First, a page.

“So while the spring outlook for this year from NOAA looks quite similar to last year, there is a key difference about this spring, which is that the drought has expanded eastward, pushing 70% of Texas — which was less impacted over the last two years — into severe drought,” Justin Mankin, assistant professor of geography at Dartmouth College and co-lead of NOAA’s Drought Task Force, told CNN.
In Colorado, around 19,000 residents were allowed to return to their homes Tuesday after a wildfire broke out near the Boulder area. The fire ignited on Saturday afternoon and burned out of control Saturday evening, which prompted the evacuation orders.
Daniel Swain, a climate scientist at the University of California at Los Angeles, said the transition period between winter and spring is usually when the Plains states tend to experience their wildfire season. But there have been some unusual trends in recent fire activity there, Swain told CNN.
“Even if there is still a relative lull in the winter, it’s not as deep a lull as used to be,” Swain said, noting that scientists are “seeing periods in the winter which used to have virtually zero fire risk, in some places now having appreciable fire risk, in some cases.”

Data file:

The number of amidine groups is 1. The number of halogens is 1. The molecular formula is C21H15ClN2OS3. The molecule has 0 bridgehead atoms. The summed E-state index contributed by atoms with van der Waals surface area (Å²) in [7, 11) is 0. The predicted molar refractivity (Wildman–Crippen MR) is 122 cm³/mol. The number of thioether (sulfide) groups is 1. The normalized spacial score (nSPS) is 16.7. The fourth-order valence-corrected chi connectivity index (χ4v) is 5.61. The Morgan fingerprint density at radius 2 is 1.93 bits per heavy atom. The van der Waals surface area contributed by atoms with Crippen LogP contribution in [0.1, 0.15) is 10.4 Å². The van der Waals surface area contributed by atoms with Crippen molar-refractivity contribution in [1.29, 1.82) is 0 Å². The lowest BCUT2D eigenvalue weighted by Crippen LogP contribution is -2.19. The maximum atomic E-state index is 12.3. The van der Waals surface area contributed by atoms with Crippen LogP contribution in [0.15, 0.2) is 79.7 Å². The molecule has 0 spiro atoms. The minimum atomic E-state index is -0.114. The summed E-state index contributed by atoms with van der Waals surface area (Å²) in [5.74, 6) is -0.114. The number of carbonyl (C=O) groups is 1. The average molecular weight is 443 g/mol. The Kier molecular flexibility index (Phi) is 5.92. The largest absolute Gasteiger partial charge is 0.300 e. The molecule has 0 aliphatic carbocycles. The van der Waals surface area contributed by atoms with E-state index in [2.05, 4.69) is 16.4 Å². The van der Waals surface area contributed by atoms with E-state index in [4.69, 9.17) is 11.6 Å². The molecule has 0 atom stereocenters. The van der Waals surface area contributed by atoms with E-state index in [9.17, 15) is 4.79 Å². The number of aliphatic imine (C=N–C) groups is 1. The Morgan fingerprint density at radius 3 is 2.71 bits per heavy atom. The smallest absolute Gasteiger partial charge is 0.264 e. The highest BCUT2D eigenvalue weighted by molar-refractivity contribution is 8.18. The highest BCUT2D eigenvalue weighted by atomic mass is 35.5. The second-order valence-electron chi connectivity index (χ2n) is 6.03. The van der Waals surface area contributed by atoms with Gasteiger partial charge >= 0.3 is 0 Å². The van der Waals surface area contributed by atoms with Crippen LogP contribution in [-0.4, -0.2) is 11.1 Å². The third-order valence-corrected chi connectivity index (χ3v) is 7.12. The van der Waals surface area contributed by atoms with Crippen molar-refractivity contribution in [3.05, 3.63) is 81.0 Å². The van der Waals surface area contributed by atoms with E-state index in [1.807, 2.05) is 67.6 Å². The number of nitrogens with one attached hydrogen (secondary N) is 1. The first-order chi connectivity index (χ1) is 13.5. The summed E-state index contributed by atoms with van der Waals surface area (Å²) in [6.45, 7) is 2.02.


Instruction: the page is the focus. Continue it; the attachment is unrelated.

Climate researchers have said two major factors have contributed to the West’s multiyear drought: the lack of precipitation and an increase in evaporative demand, also known as the “thirst of the atmosphere.” Warmer temperatures increase the amount of water the atmosphere can absorb, which then dries out the landscape.
That’s also true for places like Colorado and interior Texas, away from the Gulf Coast, Swain said. When the atmosphere extracts moisture from the soil without returning that water in the form of precipitation, there’s going to be less water available to those plants.
“And that’s the main climate change connection — the effect that the warming and drying is having on the vegetation aridity itself,” Swain said. “In most cases, the drier vegetation becomes, the more flammable it becomes. In some cases, it’s an exponential relationship where each additional increment of drying makes it increasingly more flammable at an increasing rate.”
“That’s why even a few degrees of warming can make a big difference,” he added.
“The commonality that we’re seeing across most fire-prone regions on Earth is an increase in the number of extreme fire weather days, and also an increase in the magnitude of the very worst severe fire weather days,” Swain said. “And that is linked to human-caused climate change.”